The evangelical preacher has told a conference that recognised medical conditions such as PTSD and OCD don’t exist. It’s a depressing example of pastors speaking with absolute authority on things they know little about, says Sophie Killingley


John MacArthur has gone viral for all the wrong reasons.

During a recent interview, the American evangelical pastor, denied the existence of a myriad of health issues. “There’s no such thing as PTSD, OCD or ADHD. Those are noble lies to basically give the excuse in the end of the day to medicate people.”

He explained that people who claim these conditions are just poorly managing their emotions and are being taken advantage of by so-called “Big Pharma”.

Despite having no medical background, or training in psychology or psychotherapy, he confidently diagnosed PTSD “as grief [which is] part of life”, and added that adults receiving medication for PTSD are likely to end up “in LA, homeless on the sidewalk”.

He also set his sights on children with ADHD, suggesting medicating them sets them on a pathway to becoming “a potential drug-addict, maybe a potential criminal”, as they don’t learn how to “navigate life in a socially acceptable way”.

These words are not only medically inaccurate, they are also pastorally disastrous.

MacArthur’s comments have come at a time when some are concerned there is an overdiagnosis of mental health conditions, and an overmedication in the treatment of those conditions. Certainly, diagnosis of neurodivergence (whether autism or ADHD) is on the rise. There are many reasons for this – better diagnostic rates, better understanding of neurodiversity, and indeed the greater challenges of living in a loud and fast-paced world. Globally, mental health is poor and so it follows that medication is being prescribed at much higher rates. For most, that is not an enslavement to ‘big pharma’, but an essential tool in the fight against poor mental health.

Words have consequences 

This has been my story for decades now. I go to therapy, I work for a healthy understanding of my body, and the self-care that it needs. Good sleep, food, community, and hobbies are important factors. But I would be unable to access these other tools were it not for the medication stabilising my brain chemistry in the first place.

MacArthur’s comments are deeply unhelpful for people in his own church. Those in his congregation who have mental health struggles will likely feel unable to reach out for help, as by MacArthur’s standards this is obviously “their own fault” for not dealing with life better. They will feel ashamed. They will be silenced for fear of ridicule. If they do seek help, medical problems will be spiritualised.

It’s also unhelpful for wider evangelicalism. MacArthur has a huge platform. His comments perpetuate unhelpful stereotypes. They reinforce the attitude that those with mental health issues are somehow unspiritual. Even worse, they foster the idea that the existence of mental health struggles is up for debate. Those with PTSD, or poor mental health, or neurodivergence, end up feeling unheard, unseen and judged. And if they’re hearing these messages from a pastor with a platform, many start to wonder if God himself perhaps thinks they are less than, unwanted, and somehow tainted. This is serious. Such words can have spiritually ruinous consequences.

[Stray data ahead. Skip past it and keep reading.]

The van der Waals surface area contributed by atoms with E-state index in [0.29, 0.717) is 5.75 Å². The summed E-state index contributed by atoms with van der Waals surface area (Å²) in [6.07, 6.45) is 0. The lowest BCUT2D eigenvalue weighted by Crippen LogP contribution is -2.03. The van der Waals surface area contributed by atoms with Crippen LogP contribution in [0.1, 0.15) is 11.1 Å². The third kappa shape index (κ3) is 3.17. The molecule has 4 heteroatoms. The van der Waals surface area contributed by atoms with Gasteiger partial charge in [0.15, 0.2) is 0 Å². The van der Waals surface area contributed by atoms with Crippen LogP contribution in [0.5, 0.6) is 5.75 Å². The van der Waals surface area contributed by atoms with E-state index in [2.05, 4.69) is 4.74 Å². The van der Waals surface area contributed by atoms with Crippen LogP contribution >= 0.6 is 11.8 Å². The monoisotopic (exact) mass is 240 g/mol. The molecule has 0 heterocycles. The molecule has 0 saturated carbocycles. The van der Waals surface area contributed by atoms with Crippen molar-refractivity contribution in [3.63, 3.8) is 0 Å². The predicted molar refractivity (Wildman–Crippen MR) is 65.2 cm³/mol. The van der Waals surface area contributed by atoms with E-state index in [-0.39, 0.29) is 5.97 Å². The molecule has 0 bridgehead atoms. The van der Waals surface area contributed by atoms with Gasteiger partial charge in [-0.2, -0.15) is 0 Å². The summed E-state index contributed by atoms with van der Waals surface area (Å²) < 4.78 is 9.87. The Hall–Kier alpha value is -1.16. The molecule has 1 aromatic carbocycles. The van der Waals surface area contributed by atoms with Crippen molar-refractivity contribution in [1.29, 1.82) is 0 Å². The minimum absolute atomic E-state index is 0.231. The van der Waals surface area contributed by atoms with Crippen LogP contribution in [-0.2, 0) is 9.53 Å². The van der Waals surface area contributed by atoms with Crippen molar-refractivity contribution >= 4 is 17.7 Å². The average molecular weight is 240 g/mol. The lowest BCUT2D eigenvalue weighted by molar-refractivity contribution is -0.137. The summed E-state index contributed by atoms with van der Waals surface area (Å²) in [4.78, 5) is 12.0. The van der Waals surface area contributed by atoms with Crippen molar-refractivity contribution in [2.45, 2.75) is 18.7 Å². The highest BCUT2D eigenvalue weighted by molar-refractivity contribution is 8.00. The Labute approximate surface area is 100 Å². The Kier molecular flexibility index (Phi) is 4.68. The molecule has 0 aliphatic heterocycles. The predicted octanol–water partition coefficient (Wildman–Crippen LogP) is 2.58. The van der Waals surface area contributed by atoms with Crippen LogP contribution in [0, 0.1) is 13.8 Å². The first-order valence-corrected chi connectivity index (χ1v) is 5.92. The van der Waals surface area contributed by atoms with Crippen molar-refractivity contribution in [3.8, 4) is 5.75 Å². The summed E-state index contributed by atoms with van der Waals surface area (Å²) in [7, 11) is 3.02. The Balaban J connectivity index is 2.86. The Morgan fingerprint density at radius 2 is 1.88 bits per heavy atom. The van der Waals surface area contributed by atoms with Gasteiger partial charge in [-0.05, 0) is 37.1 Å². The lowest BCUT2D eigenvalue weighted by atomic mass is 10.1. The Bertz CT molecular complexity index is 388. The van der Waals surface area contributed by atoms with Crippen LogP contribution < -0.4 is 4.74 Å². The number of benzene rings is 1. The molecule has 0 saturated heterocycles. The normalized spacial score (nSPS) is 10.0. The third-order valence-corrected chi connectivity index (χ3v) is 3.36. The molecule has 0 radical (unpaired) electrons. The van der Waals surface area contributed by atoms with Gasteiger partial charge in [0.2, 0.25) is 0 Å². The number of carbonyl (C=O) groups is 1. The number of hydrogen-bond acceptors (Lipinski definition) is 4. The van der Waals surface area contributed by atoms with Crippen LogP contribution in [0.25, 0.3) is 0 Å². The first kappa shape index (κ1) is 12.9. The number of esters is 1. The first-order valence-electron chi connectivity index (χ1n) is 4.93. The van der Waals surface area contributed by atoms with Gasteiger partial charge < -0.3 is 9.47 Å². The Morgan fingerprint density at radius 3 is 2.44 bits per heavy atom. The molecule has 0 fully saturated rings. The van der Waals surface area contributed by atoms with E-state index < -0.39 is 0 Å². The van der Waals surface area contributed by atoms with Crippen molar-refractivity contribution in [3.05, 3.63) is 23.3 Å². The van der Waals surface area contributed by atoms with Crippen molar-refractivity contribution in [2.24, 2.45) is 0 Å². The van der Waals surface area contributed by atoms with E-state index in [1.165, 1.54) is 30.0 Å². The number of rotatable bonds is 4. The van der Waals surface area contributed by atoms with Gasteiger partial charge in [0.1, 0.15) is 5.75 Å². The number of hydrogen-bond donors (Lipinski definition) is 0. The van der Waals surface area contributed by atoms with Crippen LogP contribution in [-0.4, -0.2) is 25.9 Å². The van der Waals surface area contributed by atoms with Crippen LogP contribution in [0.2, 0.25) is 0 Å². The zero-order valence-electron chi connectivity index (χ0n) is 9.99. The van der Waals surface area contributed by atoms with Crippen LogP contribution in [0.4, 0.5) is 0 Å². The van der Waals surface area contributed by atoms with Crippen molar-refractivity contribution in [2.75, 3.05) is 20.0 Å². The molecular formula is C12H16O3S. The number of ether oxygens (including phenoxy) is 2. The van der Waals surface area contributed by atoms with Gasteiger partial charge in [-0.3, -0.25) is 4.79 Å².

It’s also embarrassing. This is hardly the first time a pastor has spoken with absolute authority on things he knows little about. It is discouraging to see that certain circles of evangelicalism have so little regard for scientific and medical expertise. 

I know what unmedicated mental health issues look like. I’ve seen it first-hand. It’s disastrous for the sufferer, the family around them and the community they live in. Access to the right support, therapy and medication is one of the biggest gifts given to us in the last century. Why would we not receive it with thanksgiving like as we receive penicillin or insulin?

My plea to pastors is this: Be humble. When you don’t know, ask.

The sad irony is that those who don’t have adequate help, support and medication when struggling are more likely to find other less helpful ways to soothe or self-medicate.

It’s ok to say ‘I don’t know’

A better way is for pastors to know their place. Pastors are not doctors. Pastors are not sociologists. Lord, spare us from armchair experts who think a divinity degree gives them the right to speak knowledgeably about every area of life.

My plea to pastors is this: Be humble. When you don’t know, ask. When you don’t understand, ask one who does. When those in your congregation struggle, give them the dignity of your compassion, and then the number of a good therapist.

Similarly, for Christians in the pews: Don’t spout confidently about things you have not experienced. As James 1:19 says, “Be quick to listen and slow to speak.”

Why not seek to compassionately support those on what can be life-saving drugs? Why not, as much as possible, seek to alleviate the conditions which bring about so much distress in our world?

Repeatedly, we are seeing excruciating comments coming from evangelical leaders who should know better. It makes you wonder, is it really Big Pharma we should be worried about? Or perhaps Big Eva, and the need to capitalise on their “brands” no matter how extreme the view and unhelpful the content.

McArthur’s bizarre statements and poor illogical rhetoric only confirm one thing for me. It’s time to, “Go Home, John MacArthur.”